THE LADY IN THE COPPERGATE TOWER, by Nancy Campbell Allen , Shadow Mountain Publishing, Aug. 6, 2019, Softcover, $15.99 (young adult/ new adult/ adult)
The Lady in the Coppergate Tower is Nancy Campbell Allen’s 13th novel and the third book in her Steampunk Proper Romance series from Shadow Mountain Publishing.
Hazel Hughes has spent her life believing she is a Medium someone who can talk to ghosts. But as of yet, that skill has remained frustratingly elusive. She is also suffering from a reoccurring childhood dream of someone who looks almost exactly like Hazel, but this dream version of herself is slowly going mad.
Sam MacInnes is a talented surgeon who runs in the highest social circles thanks to his family s position and history. When Sam hires Hazel to assist him with his medical practice, he is immediately drawn to her intelligence, wit, and beauty. Their potential relationship is derailed one evening when a mysterious count arrives in London and reveals to Hazel the truth about her past: she was abducted at birth and her twin sister has fallen dangerously ill.
Hazel agrees to travel to Romania with Count Petrescu in order to save her sister, and Sam insists on accompanying her. The count has secrets, though, and the journey grows more sinister with every mile that draws Hazel closer to her homeland. Even as her feelings for Sam become deeper and more complicated, she fears she might not survive the quest to save her sister with her heart intact, not to mention her life. She must learn to draw on gifts she doesn’t know she has if they are going to ever return home again.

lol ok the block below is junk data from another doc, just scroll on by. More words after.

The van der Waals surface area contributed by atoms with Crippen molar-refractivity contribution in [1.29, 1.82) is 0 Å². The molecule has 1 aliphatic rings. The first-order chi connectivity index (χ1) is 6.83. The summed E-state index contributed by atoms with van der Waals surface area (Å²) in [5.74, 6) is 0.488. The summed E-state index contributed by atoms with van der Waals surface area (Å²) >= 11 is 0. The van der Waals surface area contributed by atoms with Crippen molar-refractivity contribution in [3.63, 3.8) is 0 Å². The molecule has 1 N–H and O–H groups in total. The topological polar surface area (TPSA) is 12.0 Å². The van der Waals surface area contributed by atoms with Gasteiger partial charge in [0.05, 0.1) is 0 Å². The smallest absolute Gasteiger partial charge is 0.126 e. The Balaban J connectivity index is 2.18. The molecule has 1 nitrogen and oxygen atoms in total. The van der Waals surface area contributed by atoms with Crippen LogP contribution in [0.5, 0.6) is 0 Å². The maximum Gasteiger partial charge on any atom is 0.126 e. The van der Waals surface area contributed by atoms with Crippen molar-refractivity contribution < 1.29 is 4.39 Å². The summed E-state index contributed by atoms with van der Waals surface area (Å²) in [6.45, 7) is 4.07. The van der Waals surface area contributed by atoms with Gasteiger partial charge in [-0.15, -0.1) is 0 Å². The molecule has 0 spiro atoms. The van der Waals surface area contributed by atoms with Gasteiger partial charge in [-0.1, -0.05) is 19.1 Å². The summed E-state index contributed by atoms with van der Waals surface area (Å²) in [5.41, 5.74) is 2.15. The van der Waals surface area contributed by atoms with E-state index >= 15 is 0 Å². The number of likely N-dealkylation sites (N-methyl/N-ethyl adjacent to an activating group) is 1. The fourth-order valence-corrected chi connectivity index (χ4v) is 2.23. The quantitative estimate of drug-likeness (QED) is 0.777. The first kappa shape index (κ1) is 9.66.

Hazel and Sam must fight their way past dark magic, clockwork beasts, and their own insecurities as they try to reach her sister in the impenetrable Coppergate Tower before time runs out. — Synopsis provided by Shadow Mountain Publishing
All three of Allen’s Steampunk books are set in the same world, with some characters crossing over. The books aren’t dependent on each other, though, and The Lady in the Coppergate Tower stands on its own. That said, I’d love to go back and read all three in succession just to get that overall cohesion.
Like its predecessors, The Lady in the Coppergate Tower, features light supernatural elements against the backdrop of a steampunk fairytale world. I love the automatons, submarines and clockwork devices are enjoyable, but what really makes this book work is its characters. Hazel and Sam are characters you want to root for, and Sam’s sarcastic automaton butler, Eugene, adds flavor throughout.
As with other Proper Romance novels, there is a bit of predictability in The Lady in the Coppergate Tower, but there are also some lovely unexpected twists that make it stand out from source material. It’s an easy read that should appeal to YA, new adult and adult readers equally.
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